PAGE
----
“The holidays are hard.”
You hear that all the time. Especially for people who are sad or lonely or divorced or widowed or sick or some other life-altering thing. We see it in the movies all the time, so it must be true.
Even so, I was surprised (and felt appallingly like a cliché) when a gloomy cloud settled over me the first Christmas after my divorce. After all, I’m Jewishy – it’s not my holiday. Yet, I felt displaced. I no longer had any holiday traditions (or even ways to fill my time) and absolutely, positively everyone else was beyond booked. Duh, they were with their families, like I used to be, until I gave that up. It wasn’t even that I was missing my ex and his family, and their holiday traditions. It was more that the entire world was wrapped up in festive cheer and special celebrations and family time and I was not. It was lonely. I didn’t belong.
And it persisted in the following years. Today I thought I’d blog about it in some fashion, this unexpected melancholy. Then I realized….I’m not feeling it this year. I was sitting on my comfy couch under Fuzzy Blankie, with my snuggly Ruby Tuesday, in my cozy house, and I felt totally at peace. I could have been content spending the entire holiday weekend just like that, but I have new traditions now. On Christmas Eve my dad, grandma and I go to the movies and out to dinner. My dad goes through an elaborate exercise of mapping out movie times and calling every restaurant in Fort Wayne to see who is open and until when. On Christmas day, it’s round two of the movies, followed by dinner at our friend Rachel’s house, who has graciously welcomed our family into hers, and also makes a kick-ass meal. And a friend who is going through his own “displacement” is joining us.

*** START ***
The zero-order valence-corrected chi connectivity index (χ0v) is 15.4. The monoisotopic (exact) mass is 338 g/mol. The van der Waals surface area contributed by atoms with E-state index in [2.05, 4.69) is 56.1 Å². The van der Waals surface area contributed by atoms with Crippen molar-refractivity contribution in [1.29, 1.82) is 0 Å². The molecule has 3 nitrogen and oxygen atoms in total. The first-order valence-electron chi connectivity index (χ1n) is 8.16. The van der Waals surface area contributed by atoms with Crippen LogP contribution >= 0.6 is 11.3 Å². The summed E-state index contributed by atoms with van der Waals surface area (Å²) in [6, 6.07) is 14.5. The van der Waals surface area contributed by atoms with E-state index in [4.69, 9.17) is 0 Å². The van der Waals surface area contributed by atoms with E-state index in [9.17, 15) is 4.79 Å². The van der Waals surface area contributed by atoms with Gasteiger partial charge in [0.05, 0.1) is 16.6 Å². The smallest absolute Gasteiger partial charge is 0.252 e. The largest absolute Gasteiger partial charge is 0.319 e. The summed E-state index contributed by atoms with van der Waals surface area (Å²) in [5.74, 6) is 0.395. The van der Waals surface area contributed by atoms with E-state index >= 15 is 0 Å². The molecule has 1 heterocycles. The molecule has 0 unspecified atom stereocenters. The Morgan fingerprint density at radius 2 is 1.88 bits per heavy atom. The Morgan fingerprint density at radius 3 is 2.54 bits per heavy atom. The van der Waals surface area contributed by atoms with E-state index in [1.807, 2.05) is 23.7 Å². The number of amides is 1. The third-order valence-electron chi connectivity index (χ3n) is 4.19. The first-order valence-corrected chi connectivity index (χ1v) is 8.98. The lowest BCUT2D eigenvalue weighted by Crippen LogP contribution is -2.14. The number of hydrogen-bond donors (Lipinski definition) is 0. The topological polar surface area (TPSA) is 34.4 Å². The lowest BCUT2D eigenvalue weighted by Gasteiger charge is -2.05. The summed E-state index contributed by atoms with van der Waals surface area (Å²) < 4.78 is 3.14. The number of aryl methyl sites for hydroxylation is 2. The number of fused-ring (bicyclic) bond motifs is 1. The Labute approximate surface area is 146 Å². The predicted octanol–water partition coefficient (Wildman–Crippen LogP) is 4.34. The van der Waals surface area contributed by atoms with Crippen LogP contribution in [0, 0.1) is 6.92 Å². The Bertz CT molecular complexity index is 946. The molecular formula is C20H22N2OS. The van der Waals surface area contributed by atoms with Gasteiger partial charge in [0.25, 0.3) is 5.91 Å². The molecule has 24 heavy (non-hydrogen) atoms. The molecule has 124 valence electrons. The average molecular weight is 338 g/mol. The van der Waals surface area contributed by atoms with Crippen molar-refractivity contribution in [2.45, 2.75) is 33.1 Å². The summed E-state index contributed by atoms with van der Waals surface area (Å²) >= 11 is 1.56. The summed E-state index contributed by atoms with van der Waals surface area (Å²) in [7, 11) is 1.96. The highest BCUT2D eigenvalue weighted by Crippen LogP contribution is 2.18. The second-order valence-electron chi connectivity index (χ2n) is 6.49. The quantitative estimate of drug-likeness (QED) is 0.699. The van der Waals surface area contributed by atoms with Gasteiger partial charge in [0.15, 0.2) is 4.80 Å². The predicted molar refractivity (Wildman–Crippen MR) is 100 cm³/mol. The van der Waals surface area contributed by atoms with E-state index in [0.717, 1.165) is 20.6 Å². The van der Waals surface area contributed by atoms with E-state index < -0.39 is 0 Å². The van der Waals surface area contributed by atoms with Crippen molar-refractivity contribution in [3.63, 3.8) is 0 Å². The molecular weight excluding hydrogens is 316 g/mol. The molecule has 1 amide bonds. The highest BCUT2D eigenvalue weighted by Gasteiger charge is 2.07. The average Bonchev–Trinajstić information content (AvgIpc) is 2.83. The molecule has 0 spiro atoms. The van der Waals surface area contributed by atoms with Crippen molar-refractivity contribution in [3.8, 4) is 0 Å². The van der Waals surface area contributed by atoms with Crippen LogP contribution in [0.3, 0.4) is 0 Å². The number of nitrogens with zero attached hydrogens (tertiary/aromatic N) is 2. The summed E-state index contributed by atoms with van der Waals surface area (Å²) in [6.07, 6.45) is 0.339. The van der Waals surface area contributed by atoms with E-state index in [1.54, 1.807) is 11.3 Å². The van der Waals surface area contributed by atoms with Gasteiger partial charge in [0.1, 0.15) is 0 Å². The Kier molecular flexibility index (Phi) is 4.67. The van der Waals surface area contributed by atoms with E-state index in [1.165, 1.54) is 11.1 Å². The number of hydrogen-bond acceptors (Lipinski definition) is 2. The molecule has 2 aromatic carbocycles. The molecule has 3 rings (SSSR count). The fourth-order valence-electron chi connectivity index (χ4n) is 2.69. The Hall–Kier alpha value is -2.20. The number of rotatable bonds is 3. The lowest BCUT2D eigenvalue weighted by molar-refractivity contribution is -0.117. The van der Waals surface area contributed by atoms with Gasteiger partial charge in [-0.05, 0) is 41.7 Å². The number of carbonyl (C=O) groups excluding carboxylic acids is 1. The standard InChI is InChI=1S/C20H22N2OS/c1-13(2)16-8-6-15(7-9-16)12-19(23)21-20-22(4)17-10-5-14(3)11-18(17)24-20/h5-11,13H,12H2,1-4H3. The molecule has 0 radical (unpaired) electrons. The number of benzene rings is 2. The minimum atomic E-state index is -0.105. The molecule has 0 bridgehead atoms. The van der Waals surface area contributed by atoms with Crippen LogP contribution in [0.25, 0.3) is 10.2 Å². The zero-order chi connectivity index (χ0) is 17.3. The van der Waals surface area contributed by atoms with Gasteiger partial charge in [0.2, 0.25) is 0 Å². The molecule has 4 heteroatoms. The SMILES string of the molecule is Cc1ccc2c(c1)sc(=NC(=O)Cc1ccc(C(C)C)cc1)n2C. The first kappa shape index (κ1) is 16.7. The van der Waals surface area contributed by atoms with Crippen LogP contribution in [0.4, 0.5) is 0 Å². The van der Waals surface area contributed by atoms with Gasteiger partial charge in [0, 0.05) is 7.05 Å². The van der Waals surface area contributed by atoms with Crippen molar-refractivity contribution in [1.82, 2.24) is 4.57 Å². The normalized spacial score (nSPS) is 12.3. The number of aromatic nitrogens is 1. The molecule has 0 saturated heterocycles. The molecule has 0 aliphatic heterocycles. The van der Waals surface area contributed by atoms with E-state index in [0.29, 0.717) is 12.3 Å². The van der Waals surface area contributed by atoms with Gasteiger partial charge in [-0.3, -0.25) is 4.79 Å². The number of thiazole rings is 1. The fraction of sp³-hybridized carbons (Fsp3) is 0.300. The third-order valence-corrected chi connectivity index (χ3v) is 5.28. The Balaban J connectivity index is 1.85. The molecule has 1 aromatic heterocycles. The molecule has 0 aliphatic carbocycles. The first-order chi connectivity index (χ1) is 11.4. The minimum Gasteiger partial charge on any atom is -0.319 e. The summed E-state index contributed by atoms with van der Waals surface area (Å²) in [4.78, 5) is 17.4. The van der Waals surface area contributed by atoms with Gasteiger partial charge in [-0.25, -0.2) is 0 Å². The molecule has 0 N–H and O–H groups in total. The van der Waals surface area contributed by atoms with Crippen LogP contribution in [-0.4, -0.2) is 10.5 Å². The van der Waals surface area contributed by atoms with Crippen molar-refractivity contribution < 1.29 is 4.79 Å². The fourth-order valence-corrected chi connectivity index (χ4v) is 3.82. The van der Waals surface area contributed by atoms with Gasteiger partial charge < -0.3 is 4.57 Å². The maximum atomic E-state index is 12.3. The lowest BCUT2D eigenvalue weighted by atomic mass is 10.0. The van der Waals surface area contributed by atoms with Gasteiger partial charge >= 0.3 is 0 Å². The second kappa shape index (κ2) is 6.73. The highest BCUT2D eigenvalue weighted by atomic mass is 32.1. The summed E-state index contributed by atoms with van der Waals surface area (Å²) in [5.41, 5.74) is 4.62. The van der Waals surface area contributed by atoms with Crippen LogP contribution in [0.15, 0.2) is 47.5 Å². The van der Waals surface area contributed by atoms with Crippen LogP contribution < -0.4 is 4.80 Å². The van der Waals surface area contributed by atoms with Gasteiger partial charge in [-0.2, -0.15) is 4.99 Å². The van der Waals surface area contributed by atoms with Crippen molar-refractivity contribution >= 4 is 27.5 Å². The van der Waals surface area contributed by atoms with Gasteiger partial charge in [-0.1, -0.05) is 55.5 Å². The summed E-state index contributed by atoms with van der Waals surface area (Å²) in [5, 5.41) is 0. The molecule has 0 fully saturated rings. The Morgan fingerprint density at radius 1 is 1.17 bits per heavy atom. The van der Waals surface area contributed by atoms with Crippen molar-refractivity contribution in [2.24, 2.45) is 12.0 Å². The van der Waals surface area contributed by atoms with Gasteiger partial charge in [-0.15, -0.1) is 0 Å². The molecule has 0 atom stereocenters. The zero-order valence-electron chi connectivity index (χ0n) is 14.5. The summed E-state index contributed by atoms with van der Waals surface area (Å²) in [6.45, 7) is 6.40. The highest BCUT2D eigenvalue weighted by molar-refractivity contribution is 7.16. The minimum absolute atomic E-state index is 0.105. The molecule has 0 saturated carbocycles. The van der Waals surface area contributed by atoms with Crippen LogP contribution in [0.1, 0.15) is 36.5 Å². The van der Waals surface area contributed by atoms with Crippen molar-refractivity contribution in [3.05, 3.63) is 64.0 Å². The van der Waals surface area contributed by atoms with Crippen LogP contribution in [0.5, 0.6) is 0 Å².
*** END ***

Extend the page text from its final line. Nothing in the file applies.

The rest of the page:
And it’s complete as far as family traditions go – it has a touch of dysfunction! By the end of the two days, I am MAXED OUT on spending time with my dad and grandma. (Sorry, Dad, I know you’re reading this, no offense. Besides, I know you will be overloaded on your parent, so you can relate. J )
That’s not to say life is perfect and without its challenges and heartaches, because it’s not. But for today, life is good. And I’ll take that.
And on a complete tangent, please note definition 3 for melancholy. Eww.
Merry Christmas! J